25Involving childrenDevelopment of tools and processes with practitionersDesigned to more actively involve children in child protection assessmentIn understanding why professional intervention has happenedUse of words and pictures explanationsChild relevant safety planning.
26Safety goals and safety plans Safety goals - an articulation of the exact things the statutory professionals need to see to be satisfied that this children are safeSafety goals are what needs to be achieveThe safety plan is how those goals can be achieved.Requires skillful use of authority, purposive questioning and vision-building to motivate parents that specific safety plans can be created to get the job done.
27Example safety goals“We want to tell you what we need to see to be satisfied the children are safe and also to ask you for your best ideas about what needs to happen. Should we tell you what we think first or should we look at what you think needs to happen?” “Given that child protection are worried you will use drugs again and wont feed and care for the baby what do you think needs to happen to show then nothing like this can happen in the future?”
28The safety plan Developing the rules to create safety Requires a lot of thought!Usually requires significant behavioural change on the part of the familyImportance of involving a network around the family to build safetyIdentify the issues and challenges which get in the way of creating an effective, lasting planInvolve the network in solving the issuesIdentify and monitor triggers and difficulties
29Monitoring ProgressCreate a sense of progress and achievement – so parents feel rewarded for their effortsThe best way to secure change is for professionals to assist parents to notice and detail their successes and for the professionals to honour them for their efforts.The more the professionals do this, the more the parents and the network will open up about the difficulties they are experiencing in implementing the plan.
30Conclusions“Whatever services parents participate in, the real action on child safety happens in the home”Approaching safety planning with a lively rather than pessimistic sense of scepticism is an invaluable resource for building the rigour and detail of the plan with the familyThe most important aspect is that the plan is co-created with the family and an informed support network, it is operationalised, monitored and refined carefully over time and the commitments involved in the plan are made interactionally by the parents in front of their own children, kin and friends.
31Use in England… To improve decision making in child protection The organizing framework within collaborative conferencingViewed as especially useful with neglect because:Parents say they are clearer about what is expected of them and receive more relevant supportThe approach is open and encourages transparent decision-makingProfessionals had to be specific about concerns for the child’s safetyThis encourages better presentation of evidenceVisual use of scales to demonstrate risk and protective factorsOnce set out the risks did not have to continually be revisitedThe group could acknowledge strengths and how to achieve safetyStrong working relationship between worker and parentsStrong focus on parental and family strengthsSustained and detailed exploration of what exactly safe parenting looked like and how it could be achievedTime to build the relationship and do the casework.(Gardner, 2008, p78).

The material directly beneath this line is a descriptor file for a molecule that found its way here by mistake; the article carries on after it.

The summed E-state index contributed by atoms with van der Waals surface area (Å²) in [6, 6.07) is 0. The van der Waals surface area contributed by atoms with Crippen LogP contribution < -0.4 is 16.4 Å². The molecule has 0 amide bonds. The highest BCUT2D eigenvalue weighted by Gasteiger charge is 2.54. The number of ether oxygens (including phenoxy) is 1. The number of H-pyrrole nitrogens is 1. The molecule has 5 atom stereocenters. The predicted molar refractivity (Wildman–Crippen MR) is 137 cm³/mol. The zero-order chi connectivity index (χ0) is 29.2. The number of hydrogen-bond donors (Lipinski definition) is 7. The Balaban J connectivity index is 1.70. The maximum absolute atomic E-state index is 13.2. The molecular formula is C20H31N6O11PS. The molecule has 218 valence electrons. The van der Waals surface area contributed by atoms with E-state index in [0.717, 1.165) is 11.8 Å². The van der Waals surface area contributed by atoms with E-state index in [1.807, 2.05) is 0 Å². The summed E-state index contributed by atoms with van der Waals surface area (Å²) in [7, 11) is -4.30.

32Denmark: Three year project Practitioners provided with more useful tools and skill set (75%)Increased practitioner focus on the family’s resources (72%)Increased practitioner’s inclusion of family’s strategies and solutions (55%)Practitioners gave families more responsibility (49%)Regular use of Signs of Safety at team meetings (79%)Used Signs Of Safety framework together with families (69%)Used Signs Of Safety framework at network meetings with other professionals (66%)A cohort of 139 families who received intensive services and were assessed as having a high likelihood that the children may need to be placed in care were compared to a control group.The Families in the Centre cohort had a lower proportion of children taken into care – 15% removals compared to 42% in the control group - and the cost/per family serviced was significantly reduced.
33Process of changeTraining staff in new ideas and practices is simply the first step of organisational learning and implementation.For training to make a difference, the ideas and practices must be supported by supervision and ongoing organisational processes that support and embed the new training and practicesSustained organisational commitment to an organisation-wide ‘learning journey’
34Implementation Key considerations; What, when and how! – what’s right for you…Presentation and discussion at LSCBRole of CPAs and development needsDevelopment needs of social workers, TMs and partnersPracticalities - Report and minutes formats, room, whiteboard and refreshmentsTHOUGHTS and questions…!!